Moon mission an extreme challenge for Australia’s rover

When Australia’s Trailblazer lunar rover arrives on the Moon, the remotely operated vehicle will confront some of the most extreme environmental conditions ever encountered.

Because it lacks an atmosphere, the Moon undergoes large swings in surface temperature – from a daytime average of 123o C to -233o C at night. The lack of atmosphere, plus the absence of an electromagnetic field, also means the Moon is continually inundated with solar and galactic charged atomic particles.

Lunar soil, known as regolith, is vastly different to the soil found here on Earth. The physical properties of lunar soil are primarily the result of the mechanical disintegration of rock, caused by the steady bombardment of meteorites over billions of years.

The regolith is also composed of glass-like silica to form a sharp, unforgiving surface covered with a thin layer of electrically charged dust that sticks to any surface with which it comes in contact.

The lunar rover design will need to overcome these extreme conditions as it undertakes its mission for NASA – to collect soil samples and deliver them to a NASA processing facility on the Moon. NASA’s primary objective is to extract oxygen from the soil in situ as a critical step to establishing a long-term human presence on the Moon.

NASA has chosen Australia as its strategic partner to design and build the lunar rover due to our proven expertise in remote operations, developed through our world-leading resources industry.

The Australian Space Agency has tasked the AROSE consortium with developing the preliminary design of the Trailblazer lunar rover by the middle of 2024. If successful, the AROSE team – led by Fugro and Nova Systems – will then build, test, deploy and operate the rover on a future Moon mission for NASA as part of the Artemis program.

AROSE Director of Space Programs Dr Newton Campbell said the extreme environmental conditions on the Moon’s surface create specific challenges for the rover design.

“Lunar regolith is pretty nasty stuff,” Dr Campbell said. “It’s not like digging up normal dirt here on Earth. Since the Moon has no atmospheric or liquid erosion properties it’s much sharper than soil particulates here on Earth. We’re just not used to dealing with that, even with what we deal with in the Pilbara.”

Dr Campbell said there would be a significant amount of advanced tech in the rover design.

“Everything you’re building for Trailblazer is almost entirely new because you have to make these technologies Space-grade,” Dr Campbell said.

“That means they must withstand extreme temperature variations. Not just built for the hot, not just built for the cold, but built to deal with both of those things, with new forms of shielding for example.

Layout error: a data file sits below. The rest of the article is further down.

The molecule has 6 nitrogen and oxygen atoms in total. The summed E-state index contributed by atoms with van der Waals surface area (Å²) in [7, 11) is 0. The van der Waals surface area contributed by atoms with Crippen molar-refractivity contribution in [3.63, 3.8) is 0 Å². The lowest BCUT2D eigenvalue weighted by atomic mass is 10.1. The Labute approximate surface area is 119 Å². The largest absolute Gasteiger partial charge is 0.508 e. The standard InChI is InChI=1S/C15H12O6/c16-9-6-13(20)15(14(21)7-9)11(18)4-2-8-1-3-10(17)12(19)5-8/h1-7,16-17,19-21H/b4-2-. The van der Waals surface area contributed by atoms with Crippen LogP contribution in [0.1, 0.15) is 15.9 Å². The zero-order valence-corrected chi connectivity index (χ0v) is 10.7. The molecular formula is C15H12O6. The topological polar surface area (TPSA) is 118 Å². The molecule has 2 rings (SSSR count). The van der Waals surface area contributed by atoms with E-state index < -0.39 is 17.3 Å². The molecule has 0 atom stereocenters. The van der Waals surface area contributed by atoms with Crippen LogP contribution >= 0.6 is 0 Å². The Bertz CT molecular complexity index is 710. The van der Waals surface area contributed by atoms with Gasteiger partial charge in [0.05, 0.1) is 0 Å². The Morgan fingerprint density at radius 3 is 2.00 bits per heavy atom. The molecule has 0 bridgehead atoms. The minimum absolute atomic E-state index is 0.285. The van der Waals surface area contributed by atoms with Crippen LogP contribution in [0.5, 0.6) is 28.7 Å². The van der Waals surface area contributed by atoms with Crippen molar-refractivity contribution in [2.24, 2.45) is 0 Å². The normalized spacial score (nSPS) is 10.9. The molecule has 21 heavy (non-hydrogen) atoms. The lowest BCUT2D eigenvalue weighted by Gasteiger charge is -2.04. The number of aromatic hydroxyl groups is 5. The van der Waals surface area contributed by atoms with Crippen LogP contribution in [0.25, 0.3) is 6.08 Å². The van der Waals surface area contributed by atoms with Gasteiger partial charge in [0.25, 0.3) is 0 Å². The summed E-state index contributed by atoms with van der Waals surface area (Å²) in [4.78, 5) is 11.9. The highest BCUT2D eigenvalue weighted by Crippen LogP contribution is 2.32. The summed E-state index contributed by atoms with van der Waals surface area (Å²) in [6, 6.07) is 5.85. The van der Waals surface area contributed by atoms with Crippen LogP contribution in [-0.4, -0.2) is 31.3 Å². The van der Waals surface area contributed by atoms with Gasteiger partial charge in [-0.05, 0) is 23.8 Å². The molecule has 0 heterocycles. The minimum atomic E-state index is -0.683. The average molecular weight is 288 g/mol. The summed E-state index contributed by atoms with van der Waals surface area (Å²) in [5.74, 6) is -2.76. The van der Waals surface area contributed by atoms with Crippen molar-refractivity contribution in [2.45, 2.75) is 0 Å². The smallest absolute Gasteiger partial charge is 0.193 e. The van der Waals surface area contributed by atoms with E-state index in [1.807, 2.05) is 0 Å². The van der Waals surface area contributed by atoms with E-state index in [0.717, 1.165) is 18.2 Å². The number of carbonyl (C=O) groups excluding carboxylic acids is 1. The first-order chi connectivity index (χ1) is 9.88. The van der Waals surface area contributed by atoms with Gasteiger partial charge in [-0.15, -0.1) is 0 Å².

“The rover’s onboard sensors will need to detect those variational shifts in temperature, and potentially modify the robot as the temperatures are swinging.”

Command and control

Dr Campbell said command and control of the semi-autonomous rover from Earth would be subject to varying amounts of real-time delay.

“When you’re talking about the Moon, you could be talking about several seconds delay simply due to the distance from Earth. Additional signal problems can occur based on a number of factors, such as electromagnetic interference caused by solar radiation.”

In the case of the data path from the rover’s on-board sensors to the Earth-based control centre, these impacts can range from a potential increase in error rate to a total loss of data.

“So you have to introduce aspects of autonomy that effectively help guide the robot in times of significant latency, to continue operation and make sure the rover is maintaining its own safety, as well as with respect to the environment.”

If the AROSE rover design is accepted for the Moon mission, its operations will be remotely coordinated from Fugro’s newly built Australian Space Automation, Artificial Intelligence and Robotics Control Complex, better known as SpAARC. Located in Perth’s central business district, this world-class facility is a joint initiative by the Australian Space Agency, Western Australia Government and Fugro.

Fugro Space Systems Director Dawn McIntosh said the size and weight restrictions placed on the rover by NASA create challenges for the on-board navigation system.

“At no more than 20 kilograms and approximately 50 centimetres square, little things like small rocks become big things,” Ms McIntosh said. “Bigger rovers can ignore small rocks, we can’t.”

The best place to locate a Moon base is the lunar south pole, which has large reserves of water in ice. This is where NASA plans to set up home on the Moon.

“Australia’s lunar rover will play an important role in determining the long-term viability of NASA’s Moon base,” Ms McIntosh said. “This is a critical step toward a similar base on Mars, and beyond, in the decades to come.”

Resource industry heavyweights and AROSE members Woodside and Rio Tinto are contributing to the lunar rover effort by providing knowledge transfer of their terrestrial robotic and automation capabilities.

“Australia is already the world leader in remote operations for the mining sector,” Ms McIntosh said. “Now we are well positioned to become a leading provider of remote operations technology and expertise for Space.”

Image: Located in the heart of Perth’s central business district, Fugro’s Space Automation, Artificial Intelligence and Robotics Control Complex (SpAARC) will test, train and control remote and autonomous operations for future Space missions.